> lead us to do the mU check on each single block only before
> processing each one of them. Something like:
>  while(! bs.atEnd()) {
>     Block b=bs.next();
>     checkMU(b);
>     b.process(...);
>  };

Note that this *does* provide for checking mU on trailers
*after* the body has been processed. In fact, the whole
algorithm, including mU faulting could be expressed as
(excuse my Java;-):

	ByteArrayOutputStream res = new ByteArrayOutputStream();
	try {
	  while(! bs.hasMoreElements()) {
	    Block b=(Block)bs.nextElement();
	    b.process(res, ...);
	} catch (Exception x) {

This requires that the text of section 2 (above) will require
modification to relax the required ordering currently specified
with a note that addresses the implications which captures
much of the discussion that this issue has raised especially
as regards to streamed processing of SOAP messages as well
as to highlight the potential need for (in certain, but certainly
not all, cases) rollback of partial processing in the face of
an exception. 

I believe that it also provides for equal and consistent
handling of header, body AND trailers whether they or not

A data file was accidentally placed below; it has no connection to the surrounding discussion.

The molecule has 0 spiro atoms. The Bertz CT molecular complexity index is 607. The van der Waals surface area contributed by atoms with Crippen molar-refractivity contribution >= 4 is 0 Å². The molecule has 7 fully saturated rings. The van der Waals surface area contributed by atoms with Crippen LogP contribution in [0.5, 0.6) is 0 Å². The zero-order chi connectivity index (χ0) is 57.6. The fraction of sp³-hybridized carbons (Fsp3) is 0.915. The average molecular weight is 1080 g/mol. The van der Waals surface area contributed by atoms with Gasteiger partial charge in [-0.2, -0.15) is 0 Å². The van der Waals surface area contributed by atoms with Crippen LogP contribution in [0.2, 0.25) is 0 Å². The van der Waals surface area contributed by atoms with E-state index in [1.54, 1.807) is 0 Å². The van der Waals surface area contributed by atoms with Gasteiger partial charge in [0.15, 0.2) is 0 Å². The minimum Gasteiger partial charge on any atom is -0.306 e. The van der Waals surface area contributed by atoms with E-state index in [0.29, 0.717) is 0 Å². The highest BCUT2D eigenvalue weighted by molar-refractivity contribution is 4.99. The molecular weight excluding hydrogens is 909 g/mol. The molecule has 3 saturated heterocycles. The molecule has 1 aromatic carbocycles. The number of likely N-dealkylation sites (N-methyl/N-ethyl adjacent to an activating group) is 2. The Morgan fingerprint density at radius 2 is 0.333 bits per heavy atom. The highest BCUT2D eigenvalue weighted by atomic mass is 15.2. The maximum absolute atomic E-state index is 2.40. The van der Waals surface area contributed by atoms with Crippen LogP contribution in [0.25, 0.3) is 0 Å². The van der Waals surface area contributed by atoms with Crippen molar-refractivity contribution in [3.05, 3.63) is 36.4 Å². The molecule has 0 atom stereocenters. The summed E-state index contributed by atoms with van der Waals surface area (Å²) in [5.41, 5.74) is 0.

any attempt is made to remove or recast the distinction between
header, body and trailer blocks.

Note that I don't believe that this approach impacts
backward compatibility, it just removes the required
ordering of:
	1) identify all headers [blocks] 
	2) verify mU on all
	3) process all

A possible revised section 2 might look like:

	A SOAP application receiving a SOAP message MUST process that 
	message by performing the following actions:

              1.Identify all parts of the SOAP message intended for that 
		application (see section 4.2.2) 
              2.For each mandatory part identified in step 1, verify that it is 
		supported by the application (see section
                4.2.3) and process accordingly. If this is not the 
		case then fault the message  as described in section 4.4. 
		The processor MAY ignore optional parts identified in step 1 without 
		affecting the outcome of the processing.



[1] http://lists.w3.org/Archives/Public/xml-dist-app/2001Jun/0111.html
[2] http://lists.w3.org/Archives/Public/xml-dist-app/2001Jun/0113.html
Received on Wednesday, 13 June 2001 19:29:33 GMT